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Let $G$ be a group and let $H:=\{(g,e_G) \ | \ g \in G\}$. Is $H$ normal in $G \times G$?

I first tried to find a counterexample (picked $S_3$ for $G$), but all of the cosets I checked ended up being the same. So then I tried proving it was normal, but I got stuck. In particular, I tried to show that $H_1$ was the kernel of a homomorphism. I defined $f: G \times G \rightarrow G \times G$ by $f(x)=x*(g^{-1},e_G)$, but I couldn't show that this was a homomorphism (probably because it's not one).

Any guidance would be appreciated.

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up vote 2 down vote accepted

You can also write $H$ as $G \times \{e\}$. This is the kernel of the projection onto the second factor, i.e. the homomorphism $G \times G \to G$ sending $(x, y)$ to $y$. It isn't so hard to check normality directly, either: take an element $(x, e) \in H$ and conjugate by some $(y, z)$. What happens?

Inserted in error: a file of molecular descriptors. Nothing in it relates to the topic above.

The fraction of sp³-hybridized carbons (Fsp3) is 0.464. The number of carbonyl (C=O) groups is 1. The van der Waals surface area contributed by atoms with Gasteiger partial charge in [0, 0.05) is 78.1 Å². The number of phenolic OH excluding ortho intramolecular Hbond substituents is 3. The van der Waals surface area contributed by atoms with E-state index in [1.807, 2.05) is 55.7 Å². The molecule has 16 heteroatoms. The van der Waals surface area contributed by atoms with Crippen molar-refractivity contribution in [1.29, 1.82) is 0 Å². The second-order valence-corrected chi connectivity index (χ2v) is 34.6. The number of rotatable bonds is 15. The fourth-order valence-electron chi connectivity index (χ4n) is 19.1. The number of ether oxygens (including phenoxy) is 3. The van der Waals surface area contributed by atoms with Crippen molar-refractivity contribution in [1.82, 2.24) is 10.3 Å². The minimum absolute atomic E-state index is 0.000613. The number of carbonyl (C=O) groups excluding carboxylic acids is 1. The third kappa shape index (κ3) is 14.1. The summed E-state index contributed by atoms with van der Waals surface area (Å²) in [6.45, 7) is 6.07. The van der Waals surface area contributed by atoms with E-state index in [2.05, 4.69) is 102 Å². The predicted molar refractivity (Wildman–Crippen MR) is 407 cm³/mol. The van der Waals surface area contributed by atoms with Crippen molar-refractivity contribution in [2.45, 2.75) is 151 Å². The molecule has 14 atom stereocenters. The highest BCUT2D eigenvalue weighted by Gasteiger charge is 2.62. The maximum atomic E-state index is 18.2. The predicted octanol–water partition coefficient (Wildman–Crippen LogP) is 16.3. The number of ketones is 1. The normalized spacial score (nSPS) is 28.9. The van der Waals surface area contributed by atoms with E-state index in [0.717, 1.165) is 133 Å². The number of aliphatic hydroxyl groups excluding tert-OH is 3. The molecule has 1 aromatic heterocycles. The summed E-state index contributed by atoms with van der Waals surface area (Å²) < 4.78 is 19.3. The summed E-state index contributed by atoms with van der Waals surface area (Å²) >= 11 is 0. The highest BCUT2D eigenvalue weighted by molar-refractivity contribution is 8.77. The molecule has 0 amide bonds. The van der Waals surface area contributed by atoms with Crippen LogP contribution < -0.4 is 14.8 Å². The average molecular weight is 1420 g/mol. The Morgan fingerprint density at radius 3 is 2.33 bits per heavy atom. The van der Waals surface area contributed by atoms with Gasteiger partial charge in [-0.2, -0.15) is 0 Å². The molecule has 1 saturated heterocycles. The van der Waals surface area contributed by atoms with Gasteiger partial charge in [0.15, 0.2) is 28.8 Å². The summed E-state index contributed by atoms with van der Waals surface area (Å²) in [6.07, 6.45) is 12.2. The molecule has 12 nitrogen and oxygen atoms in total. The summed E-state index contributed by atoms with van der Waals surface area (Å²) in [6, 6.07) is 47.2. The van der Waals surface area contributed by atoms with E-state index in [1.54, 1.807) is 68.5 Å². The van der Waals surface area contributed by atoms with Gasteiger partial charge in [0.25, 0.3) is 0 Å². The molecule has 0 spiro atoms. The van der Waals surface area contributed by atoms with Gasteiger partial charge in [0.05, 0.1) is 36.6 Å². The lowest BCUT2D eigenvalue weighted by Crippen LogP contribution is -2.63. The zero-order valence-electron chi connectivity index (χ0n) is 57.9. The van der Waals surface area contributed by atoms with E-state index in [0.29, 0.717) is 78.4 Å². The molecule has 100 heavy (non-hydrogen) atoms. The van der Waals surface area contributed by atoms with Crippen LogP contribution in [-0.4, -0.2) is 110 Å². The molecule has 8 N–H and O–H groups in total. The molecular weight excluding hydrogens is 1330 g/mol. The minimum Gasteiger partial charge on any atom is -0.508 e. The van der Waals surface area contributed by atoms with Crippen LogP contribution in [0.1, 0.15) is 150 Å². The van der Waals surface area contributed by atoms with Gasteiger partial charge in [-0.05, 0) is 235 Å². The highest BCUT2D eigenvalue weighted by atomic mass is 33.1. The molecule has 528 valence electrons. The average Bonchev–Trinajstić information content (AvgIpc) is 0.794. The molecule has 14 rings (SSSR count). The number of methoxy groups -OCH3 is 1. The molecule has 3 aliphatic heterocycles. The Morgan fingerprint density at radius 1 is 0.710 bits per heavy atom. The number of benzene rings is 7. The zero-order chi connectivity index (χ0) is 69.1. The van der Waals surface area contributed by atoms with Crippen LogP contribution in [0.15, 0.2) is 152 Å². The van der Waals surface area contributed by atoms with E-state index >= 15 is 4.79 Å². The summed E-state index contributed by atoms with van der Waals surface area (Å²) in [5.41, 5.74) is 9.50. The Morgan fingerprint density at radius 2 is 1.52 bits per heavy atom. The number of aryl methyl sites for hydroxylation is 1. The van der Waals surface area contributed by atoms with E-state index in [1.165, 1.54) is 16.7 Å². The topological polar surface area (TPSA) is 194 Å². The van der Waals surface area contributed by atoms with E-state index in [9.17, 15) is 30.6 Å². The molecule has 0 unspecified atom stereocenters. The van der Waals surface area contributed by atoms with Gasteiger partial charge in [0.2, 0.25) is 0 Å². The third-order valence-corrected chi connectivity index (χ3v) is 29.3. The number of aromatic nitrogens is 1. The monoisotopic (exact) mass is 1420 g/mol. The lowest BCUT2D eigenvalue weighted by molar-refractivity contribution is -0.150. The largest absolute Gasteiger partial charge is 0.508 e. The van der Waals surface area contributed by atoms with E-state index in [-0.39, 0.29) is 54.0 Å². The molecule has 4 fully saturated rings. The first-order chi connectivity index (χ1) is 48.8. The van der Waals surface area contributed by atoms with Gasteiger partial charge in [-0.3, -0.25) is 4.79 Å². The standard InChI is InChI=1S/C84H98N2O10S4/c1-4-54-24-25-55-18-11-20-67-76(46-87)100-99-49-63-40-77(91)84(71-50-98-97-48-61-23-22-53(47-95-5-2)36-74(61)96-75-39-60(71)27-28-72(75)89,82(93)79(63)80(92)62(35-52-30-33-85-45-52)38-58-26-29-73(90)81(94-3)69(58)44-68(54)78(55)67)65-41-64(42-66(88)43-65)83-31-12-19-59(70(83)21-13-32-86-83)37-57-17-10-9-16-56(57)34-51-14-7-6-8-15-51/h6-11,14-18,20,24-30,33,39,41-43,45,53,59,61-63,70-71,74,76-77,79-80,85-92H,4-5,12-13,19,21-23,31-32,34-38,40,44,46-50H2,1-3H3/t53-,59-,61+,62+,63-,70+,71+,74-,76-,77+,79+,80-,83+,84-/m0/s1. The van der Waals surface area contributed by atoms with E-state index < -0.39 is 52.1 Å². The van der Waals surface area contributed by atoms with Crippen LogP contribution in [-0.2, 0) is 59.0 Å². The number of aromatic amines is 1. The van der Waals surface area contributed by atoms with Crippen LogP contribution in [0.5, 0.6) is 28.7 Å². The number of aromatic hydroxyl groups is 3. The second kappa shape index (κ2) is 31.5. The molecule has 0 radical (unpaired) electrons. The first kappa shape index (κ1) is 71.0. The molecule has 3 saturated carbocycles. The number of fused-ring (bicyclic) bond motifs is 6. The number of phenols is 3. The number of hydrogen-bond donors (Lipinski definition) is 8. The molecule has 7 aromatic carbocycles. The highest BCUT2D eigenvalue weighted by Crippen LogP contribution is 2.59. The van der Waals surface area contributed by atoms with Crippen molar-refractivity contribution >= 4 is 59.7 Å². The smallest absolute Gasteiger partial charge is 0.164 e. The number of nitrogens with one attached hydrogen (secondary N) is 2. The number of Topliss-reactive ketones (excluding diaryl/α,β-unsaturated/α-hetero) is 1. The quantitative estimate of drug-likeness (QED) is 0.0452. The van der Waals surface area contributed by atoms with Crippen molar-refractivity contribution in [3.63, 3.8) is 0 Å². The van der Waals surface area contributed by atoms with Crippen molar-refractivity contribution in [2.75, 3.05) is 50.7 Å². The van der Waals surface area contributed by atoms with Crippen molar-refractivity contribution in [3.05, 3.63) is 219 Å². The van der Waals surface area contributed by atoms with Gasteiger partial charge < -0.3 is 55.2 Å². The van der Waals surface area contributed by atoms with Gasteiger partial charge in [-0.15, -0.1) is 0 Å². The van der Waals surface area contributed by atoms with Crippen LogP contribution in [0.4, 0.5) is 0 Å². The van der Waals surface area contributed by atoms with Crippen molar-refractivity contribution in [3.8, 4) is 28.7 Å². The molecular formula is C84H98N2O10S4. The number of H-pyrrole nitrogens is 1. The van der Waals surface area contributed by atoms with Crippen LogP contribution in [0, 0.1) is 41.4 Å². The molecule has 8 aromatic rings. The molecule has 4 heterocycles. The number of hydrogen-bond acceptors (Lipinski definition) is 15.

[If $g$ means what I suspect it does, then your $f$ is nearly identical to mine and has the same kernel: you're just sending $(x, y)$ to $(e, y)$.]

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Oops, yeah I guess I meant $f(x_1,y_1)=(x_1,y_1)(x_1^{-1},e_G)$. Got it now, thanks again. –  user2467 Feb 12 '12 at 7:25
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